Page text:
The five gears in the model above represent the dynamic relationship between the entrepreneurial ecosystem, enterprises and market. The entrepreneurial ecosystem supports new entrepreneurs, who in turn create enterprises that produce goods and services, which feed into markets. The small arrows pushing the gears represent active measures that can be implemented to accelerate the process and magnify the impacts. At the right hand side of the model are promising market sectors that MACED has identified and the ancillary community benefits that work in these sectors can generate. Enterprises create goods and services that feed into markets, but also produce jobs and local spending power that help support local markets. The four arrows at the bottom (livelihoods for families, sustainable local economies, diverse regional economy and stronger communities) are all results of the various elements depicted in the model, and together these drive regional economic transition.
|MACED serves Kentucky and Central Appalachia, with a focus on the 54 Appalachian counties of Kentucky as designated by the Appalachian Regional Commission. Click here for a list of counties.
The Mountain Association for Community Economic Development (MACED) partners with local people to build upon the strengths of Kentucky and Central Appalachia. We create economic alternatives and strive to make Appalachian communities better places to live.
Since 1976, MACED’s commitment to the communities of Central Appalachia has shown us that high expectations, vision and hard work are essential to accomplish results. Three core strategies help us work toward our goal of transforming the lives of people and places in need in Central Appalachia through sustainable development.
• Community Investment — Investing capital and capacity-building technical assistance in people and enterprises to create economic opportunities, protect natural and cultural assets and provide critical services.
• Demonstration Initiatives — Developing new approaches to old problems and testing them out on the ground.
• Research and Communications for Policy Change — Conducting research around policy opportunities and barriers that results in better development practice and opportunities for people who need them.
MACED program of work follows three paths that flow directly from these core strategies.
Strengthening key sectors
Growing the size and strength of key sectors has the potential to develop substantial economic, environmental and community returns. MACED believes we can deepen our impact on the energy and forestry sectors in the region by focusing our range of tools on them.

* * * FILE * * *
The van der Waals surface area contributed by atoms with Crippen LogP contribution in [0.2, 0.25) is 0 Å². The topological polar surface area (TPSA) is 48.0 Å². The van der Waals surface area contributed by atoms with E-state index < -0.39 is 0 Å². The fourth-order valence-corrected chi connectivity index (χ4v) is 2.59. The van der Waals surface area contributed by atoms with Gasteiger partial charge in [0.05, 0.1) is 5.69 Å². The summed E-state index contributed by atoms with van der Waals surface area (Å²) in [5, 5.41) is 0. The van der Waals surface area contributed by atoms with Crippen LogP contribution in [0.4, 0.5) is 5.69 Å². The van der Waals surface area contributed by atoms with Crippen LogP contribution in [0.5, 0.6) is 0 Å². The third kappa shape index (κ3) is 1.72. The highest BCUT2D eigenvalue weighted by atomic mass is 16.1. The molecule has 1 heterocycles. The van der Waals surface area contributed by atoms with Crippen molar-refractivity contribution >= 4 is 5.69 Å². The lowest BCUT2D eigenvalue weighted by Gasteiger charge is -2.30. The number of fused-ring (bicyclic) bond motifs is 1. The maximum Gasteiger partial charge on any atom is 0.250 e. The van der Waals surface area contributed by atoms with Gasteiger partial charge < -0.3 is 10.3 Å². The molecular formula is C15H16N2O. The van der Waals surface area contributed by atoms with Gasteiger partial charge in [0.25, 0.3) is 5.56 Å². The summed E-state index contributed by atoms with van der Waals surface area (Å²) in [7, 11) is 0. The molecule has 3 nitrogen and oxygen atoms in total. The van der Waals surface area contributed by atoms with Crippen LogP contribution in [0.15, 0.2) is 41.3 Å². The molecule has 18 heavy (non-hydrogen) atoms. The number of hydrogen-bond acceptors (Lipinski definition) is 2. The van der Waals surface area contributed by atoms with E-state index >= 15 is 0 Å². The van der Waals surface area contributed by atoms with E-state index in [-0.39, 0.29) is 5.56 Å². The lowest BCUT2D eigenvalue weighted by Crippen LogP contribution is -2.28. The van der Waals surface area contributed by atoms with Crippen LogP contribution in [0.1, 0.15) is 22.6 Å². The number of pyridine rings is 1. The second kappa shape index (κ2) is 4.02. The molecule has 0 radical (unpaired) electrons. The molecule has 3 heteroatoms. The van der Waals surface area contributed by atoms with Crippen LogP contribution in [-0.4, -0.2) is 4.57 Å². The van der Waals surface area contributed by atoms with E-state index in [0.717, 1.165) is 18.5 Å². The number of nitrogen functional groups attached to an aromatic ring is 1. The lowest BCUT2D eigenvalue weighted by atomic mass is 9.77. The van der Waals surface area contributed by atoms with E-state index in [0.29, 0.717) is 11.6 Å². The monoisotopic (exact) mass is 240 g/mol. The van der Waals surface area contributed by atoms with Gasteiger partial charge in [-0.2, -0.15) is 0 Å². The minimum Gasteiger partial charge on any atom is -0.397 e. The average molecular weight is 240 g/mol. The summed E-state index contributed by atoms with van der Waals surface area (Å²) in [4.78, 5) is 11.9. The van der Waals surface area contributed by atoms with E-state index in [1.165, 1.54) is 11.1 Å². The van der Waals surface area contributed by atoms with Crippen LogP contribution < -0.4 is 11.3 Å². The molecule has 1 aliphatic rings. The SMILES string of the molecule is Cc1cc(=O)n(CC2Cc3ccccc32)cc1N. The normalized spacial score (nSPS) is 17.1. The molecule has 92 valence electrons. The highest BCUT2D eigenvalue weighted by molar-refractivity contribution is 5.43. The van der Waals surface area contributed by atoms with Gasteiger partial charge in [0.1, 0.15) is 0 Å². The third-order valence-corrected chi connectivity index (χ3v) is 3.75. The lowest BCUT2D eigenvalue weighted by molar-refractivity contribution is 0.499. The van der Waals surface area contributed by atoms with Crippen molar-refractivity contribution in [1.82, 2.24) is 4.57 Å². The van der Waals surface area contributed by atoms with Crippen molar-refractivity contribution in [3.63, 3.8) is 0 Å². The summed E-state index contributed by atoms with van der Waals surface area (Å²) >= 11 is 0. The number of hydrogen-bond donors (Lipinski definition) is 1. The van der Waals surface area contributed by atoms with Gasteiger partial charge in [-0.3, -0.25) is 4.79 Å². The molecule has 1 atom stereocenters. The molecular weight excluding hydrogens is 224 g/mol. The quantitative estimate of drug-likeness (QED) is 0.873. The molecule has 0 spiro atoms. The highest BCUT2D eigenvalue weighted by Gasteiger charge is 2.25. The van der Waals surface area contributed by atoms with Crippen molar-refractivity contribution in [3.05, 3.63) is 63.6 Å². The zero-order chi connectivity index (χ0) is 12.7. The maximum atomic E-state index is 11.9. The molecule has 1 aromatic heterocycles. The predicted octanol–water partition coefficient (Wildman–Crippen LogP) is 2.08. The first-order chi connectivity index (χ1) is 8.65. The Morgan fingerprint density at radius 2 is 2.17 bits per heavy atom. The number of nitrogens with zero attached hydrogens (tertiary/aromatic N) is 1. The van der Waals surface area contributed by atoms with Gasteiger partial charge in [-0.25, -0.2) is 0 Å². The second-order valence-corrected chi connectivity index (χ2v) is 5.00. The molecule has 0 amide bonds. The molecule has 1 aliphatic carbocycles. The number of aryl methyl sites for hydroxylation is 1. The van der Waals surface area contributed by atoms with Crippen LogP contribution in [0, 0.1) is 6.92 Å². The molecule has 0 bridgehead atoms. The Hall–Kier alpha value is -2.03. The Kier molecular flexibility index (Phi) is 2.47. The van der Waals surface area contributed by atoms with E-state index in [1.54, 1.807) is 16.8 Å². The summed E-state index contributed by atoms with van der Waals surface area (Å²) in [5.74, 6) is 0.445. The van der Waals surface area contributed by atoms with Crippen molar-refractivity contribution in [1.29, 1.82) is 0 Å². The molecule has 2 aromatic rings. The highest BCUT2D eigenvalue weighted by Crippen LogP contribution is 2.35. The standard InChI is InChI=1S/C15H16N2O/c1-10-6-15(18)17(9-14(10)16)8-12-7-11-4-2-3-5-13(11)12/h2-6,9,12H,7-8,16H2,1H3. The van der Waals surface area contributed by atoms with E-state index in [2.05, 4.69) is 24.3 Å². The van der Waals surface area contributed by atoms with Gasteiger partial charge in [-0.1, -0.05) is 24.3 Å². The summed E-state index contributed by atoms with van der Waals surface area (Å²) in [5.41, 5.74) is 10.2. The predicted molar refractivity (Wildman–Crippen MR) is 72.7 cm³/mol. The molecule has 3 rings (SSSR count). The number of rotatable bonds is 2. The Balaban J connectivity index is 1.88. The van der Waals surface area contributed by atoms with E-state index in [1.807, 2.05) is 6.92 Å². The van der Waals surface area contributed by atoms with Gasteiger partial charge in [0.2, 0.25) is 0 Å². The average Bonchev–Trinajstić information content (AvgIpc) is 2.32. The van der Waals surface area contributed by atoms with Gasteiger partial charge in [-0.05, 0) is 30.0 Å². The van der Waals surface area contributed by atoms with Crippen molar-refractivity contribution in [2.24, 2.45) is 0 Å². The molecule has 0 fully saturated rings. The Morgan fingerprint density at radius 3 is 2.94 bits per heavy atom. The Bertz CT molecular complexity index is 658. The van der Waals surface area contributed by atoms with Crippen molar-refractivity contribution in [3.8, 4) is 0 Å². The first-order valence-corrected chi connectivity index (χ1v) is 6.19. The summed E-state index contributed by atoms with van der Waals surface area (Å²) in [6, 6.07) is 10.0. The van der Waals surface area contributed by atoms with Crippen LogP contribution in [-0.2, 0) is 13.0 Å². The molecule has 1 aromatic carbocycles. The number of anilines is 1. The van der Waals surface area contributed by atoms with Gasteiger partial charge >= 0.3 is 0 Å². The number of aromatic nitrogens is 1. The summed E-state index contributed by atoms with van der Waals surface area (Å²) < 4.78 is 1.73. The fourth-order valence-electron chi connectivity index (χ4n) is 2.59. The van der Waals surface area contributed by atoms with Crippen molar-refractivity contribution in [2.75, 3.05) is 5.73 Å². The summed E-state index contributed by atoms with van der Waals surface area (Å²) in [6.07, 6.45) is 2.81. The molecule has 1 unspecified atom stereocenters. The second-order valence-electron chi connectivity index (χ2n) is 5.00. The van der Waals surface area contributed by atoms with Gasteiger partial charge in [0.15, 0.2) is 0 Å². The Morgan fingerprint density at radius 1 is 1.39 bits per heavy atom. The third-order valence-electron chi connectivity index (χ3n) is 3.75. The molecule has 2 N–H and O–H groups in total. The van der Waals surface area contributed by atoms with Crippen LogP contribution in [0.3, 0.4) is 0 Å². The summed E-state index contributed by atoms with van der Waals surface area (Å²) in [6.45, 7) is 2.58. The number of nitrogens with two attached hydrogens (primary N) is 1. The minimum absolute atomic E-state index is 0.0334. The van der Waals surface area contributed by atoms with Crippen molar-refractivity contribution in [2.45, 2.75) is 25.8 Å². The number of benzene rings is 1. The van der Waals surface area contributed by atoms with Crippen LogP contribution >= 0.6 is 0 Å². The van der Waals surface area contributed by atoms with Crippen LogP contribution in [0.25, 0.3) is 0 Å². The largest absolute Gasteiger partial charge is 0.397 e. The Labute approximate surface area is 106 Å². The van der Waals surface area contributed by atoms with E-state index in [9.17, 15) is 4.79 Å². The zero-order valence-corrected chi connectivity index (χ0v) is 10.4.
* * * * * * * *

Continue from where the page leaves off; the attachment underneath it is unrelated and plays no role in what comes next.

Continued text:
Strengthening Key Sectors — Energy
• Energy Efficient Enterprises — Helping enterprises become more energy efficient and avoid the impact of rising energy costs while reducing greenhouse gas emissions.
• How$martKY — Working with electric cooperatives to fund energy efficiency retrofits for homes and businesses.
• Kentucky Sustainable Energy Alliance — Advancing state policy that supports investment in energy efficiency and renewable energy.
Strengthening Key Sectors — Forestry
• Appalachian Carbon Partnership — Promoting sustainable forest management through education, financial assistance and new income options in the sale of carbon credits.
• Center for Forest and Wood Certification — Helping landowners and wood products companies get involved in forest and wood certification by providing certification expertise, education and group certificates.
Promoting entrepreneurship and homegrown development
Central Appalachia needs more entrepreneurs and stronger enterprises that create employment, provide needed services and support engaged residents. MACED can help these entrepreneurs be successful by providing capital and technical assistance.
• Enterprise Development — Providing loans and technical assistance to develop entrepreneurs and strengthen small businesses and nonprofits.
Influencing Kentucky’s economic policy and advancing an Appalachian transition
Too often, state and federal policies inadequately support needed services and sustainable development, subsidize harmful development or ignore the unique concerns and needs of Central Appalachia. To achieve change at scale, public policy must shift.
• Appalachian Transition Initiative — Advance the regional conversation about the need, potential and path toward a more just, sustainable and prosperous future.
• Kentucky Center for Economic Policy — Conducting research, analysis and education on state fiscal and economic policy issues.
• Research and Policy — Providing information and analysis to help citizens and decision makers understand the challenges, issues and opportunities facing Kentucky and Central Appalachia.
Click here to view MACED's Five-year Plan.